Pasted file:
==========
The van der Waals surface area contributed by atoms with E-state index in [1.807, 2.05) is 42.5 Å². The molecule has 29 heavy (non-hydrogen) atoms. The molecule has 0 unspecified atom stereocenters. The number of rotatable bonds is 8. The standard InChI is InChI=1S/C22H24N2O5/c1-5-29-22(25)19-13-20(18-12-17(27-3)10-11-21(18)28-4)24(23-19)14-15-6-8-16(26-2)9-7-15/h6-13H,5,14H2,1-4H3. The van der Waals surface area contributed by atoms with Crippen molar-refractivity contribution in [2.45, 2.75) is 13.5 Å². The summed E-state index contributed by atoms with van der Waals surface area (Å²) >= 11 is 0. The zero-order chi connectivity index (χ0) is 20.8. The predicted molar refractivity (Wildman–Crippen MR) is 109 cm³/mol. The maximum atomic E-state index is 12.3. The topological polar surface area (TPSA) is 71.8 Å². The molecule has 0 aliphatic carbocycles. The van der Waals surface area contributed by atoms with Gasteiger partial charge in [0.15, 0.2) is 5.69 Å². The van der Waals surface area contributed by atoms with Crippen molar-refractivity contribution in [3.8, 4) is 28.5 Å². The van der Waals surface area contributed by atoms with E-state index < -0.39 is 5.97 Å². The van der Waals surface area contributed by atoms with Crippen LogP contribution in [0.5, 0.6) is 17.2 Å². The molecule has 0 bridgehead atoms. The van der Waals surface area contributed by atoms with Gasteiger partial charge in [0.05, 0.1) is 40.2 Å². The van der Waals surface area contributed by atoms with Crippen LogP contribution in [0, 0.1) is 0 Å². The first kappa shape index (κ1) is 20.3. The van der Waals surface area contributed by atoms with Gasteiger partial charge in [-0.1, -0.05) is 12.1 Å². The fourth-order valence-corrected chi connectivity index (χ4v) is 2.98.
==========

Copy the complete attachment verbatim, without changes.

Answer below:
The van der Waals surface area contributed by atoms with E-state index in [1.807, 2.05) is 42.5 Å². The molecule has 29 heavy (non-hydrogen) atoms. The molecule has 0 unspecified atom stereocenters. The number of rotatable bonds is 8. The standard InChI is InChI=1S/C22H24N2O5/c1-5-29-22(25)19-13-20(18-12-17(27-3)10-11-21(18)28-4)24(23-19)14-15-6-8-16(26-2)9-7-15/h6-13H,5,14H2,1-4H3. The van der Waals surface area contributed by atoms with Crippen molar-refractivity contribution in [2.45, 2.75) is 13.5 Å². The summed E-state index contributed by atoms with van der Waals surface area (Å²) >= 11 is 0. The zero-order chi connectivity index (χ0) is 20.8. The predicted molar refractivity (Wildman–Crippen MR) is 109 cm³/mol. The maximum atomic E-state index is 12.3. The topological polar surface area (TPSA) is 71.8 Å². The molecule has 0 aliphatic carbocycles. The van der Waals surface area contributed by atoms with Gasteiger partial charge in [0.15, 0.2) is 5.69 Å². The van der Waals surface area contributed by atoms with Crippen molar-refractivity contribution in [3.8, 4) is 28.5 Å². The van der Waals surface area contributed by atoms with E-state index < -0.39 is 5.97 Å². The van der Waals surface area contributed by atoms with Crippen LogP contribution in [0.5, 0.6) is 17.2 Å². The molecule has 0 bridgehead atoms. The van der Waals surface area contributed by atoms with Gasteiger partial charge in [0.05, 0.1) is 40.2 Å². The van der Waals surface area contributed by atoms with Crippen LogP contribution in [0, 0.1) is 0 Å². The first kappa shape index (κ1) is 20.3. The van der Waals surface area contributed by atoms with Gasteiger partial charge in [-0.1, -0.05) is 12.1 Å². The fourth-order valence-corrected chi connectivity index (χ4v) is 2.98.